The pressures of work and ministry, unfortunately, limit the time I have available to read as widely as I would like. Still, addicted as I am to books and knowing that without the insight and stimulation I draw from them I would forever stagnate spiritually and creatively, I scrupulously carve out some time most days to read. As well, given my ministry and personality, I like to read various genres of books: novels, biography, critical essays and, not least, books on Scripture, theology and spirituality.
Here’s my bias apposite reading: In my freshman year at university, I was introduced to good novels. I realized then how impoverished I’d been without good literature in my life. Since that time, more than 40 years ago, I’ve never been without a novel lying open somewhere within my reach. Good novelists often have insights that psychologists and spiritual writers can only envy, firing the imagination and the emotional intelligence in a way that academic books often cannot. As well, always lying open somewhere within reach too will be a good biography or a book of essays. These serve to stretch my horizons, as these perennially constrict both my imagination and my heart. Finally, there are theological and spirituality books which, given both my temperament and my vocation, I read with passion, but which also serve as a source of professional development for me.
So given these particular appetites, what are the best 10 books that I read in 2014?
Among novels, I particularly recommend these four:
Anthony Doerr, All the Light We Cannot See. This isn’t just one of the top books I read this past year, it is, making an exception for the great classics of English literature, for me, one of the best novels I’ve ever read. This is simply a great book; not quite the Diary of Anne Frank, but a story which moves the heart in a similar fashion.
Marilynne Robinson, Lila. Robinson picks up some of her characters from Gilead, inserts a lost young woman named Lila and, through her voice, gives us a near poetry of loneliness and faith. Aside from her emotional depth and perfect prose, Robinson also offers an apologia for the compassion and mercy of God that can help make faith more credible to many of its skeptics today.
Sue Monk Kidd, The Invention of Wings. This is a powerful historical novel about both the evil of slavery and of sexism. Mirroring the Christian story of redemption, good ultimately triumphs, but not before someone has to sweat some blood in martyrdom. Sue Monk Kidd is always worth reading, but this book stands out, even for a novelist of her calibre.
Jhumpa Lahire, The Lowland. Like many of Lahire’s novels this story also sets itself within the particular trials of emigrating from India to America, but the flashlight that it shines into human relationships helps lay bare some very universal struggles.
Among biographical essays, two books stood out for me this past year.
Trevor Herriot, The Road is How, A Prairie Pilgrimage through Nature, Desire and Soul. The flow of the book follows its title. Herriot does a walking pilgrimage across part of Saskatchewan’s prairies, a land roamed for centuries by the buffalo, and lets nature and desire speak to his soul. The result is a remarkable chronicle, a deeply moral book about nature, human nature, sexuality, faith and desire.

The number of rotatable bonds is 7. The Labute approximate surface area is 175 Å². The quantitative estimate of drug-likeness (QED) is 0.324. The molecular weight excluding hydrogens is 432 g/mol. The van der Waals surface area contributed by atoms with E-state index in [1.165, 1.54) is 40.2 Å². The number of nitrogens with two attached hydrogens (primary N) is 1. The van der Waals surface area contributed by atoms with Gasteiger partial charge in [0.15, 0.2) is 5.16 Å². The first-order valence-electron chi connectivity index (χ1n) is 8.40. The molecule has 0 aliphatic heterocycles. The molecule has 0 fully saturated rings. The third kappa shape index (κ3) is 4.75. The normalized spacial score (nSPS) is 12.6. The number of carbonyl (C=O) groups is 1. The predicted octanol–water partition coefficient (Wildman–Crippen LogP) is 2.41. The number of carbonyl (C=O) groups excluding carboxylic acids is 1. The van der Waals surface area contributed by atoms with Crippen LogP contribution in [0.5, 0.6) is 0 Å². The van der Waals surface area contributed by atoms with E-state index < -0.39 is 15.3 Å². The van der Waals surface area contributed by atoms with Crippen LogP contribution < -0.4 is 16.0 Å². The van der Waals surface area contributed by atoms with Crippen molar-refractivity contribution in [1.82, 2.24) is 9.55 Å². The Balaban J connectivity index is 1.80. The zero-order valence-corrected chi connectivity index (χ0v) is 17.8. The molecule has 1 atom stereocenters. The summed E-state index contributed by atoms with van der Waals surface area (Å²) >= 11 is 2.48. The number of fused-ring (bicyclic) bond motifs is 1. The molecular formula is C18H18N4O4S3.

Nancy Rappaport, In Her Wake, A Child Psychiatrist Explores the Mystery of Her Mother’s Suicide. In this book, Nancy Rappaport does what all of us should do if we have lost a loved one to suicide, namely, work through that person’s story and find the threads to cleanse and redeem his or her memory.
Among theological and spirituality books, I recommend:
James Martin, A Pilgrimage. This is Jim Martin at his best, offering a good, balanced, healthy Christology, presented in a reader-friendly way. Scholarship accessible to everyone.
Barbara Brown Taylor, Learning to Walk in the Dark. She deservedly made the cover of Time magazine for this book. Taylor offers an insight into the dark night of the soul for those who can’t, or won’t, read more technical theological literature.
Gerhard Lohfink, Jesus of Nazareth, What He Wanted, Who He Was. This is more of a scholarly book, though still pretty accessible to the non-professional. It combines solid scholarship, creative insight, good balance and committed Christian faith.
Christian Salenson, Christian de Cherge, A Theology of Hope. Christian de Cherge was the abbot of the community of Trappist monks who were martyred in Algeria in 1996. This book collects his key writings, particularly as they pertain to the question of the relationship of Christianity to other religions, especially to Islam. Faith, it is said, is built upon the blood of martyrs. Future inter-religious dialogue can be built on both the blood and the writings of this martyr. An exceptional book, though hardly surprising, given the exceptional faith and character of Christian de Cherge.
May many good books find you in 2015.
Rolheiser, theologian, teacher and award-winning author, is president of the Oblate School of Theology in San Antonio, Texas.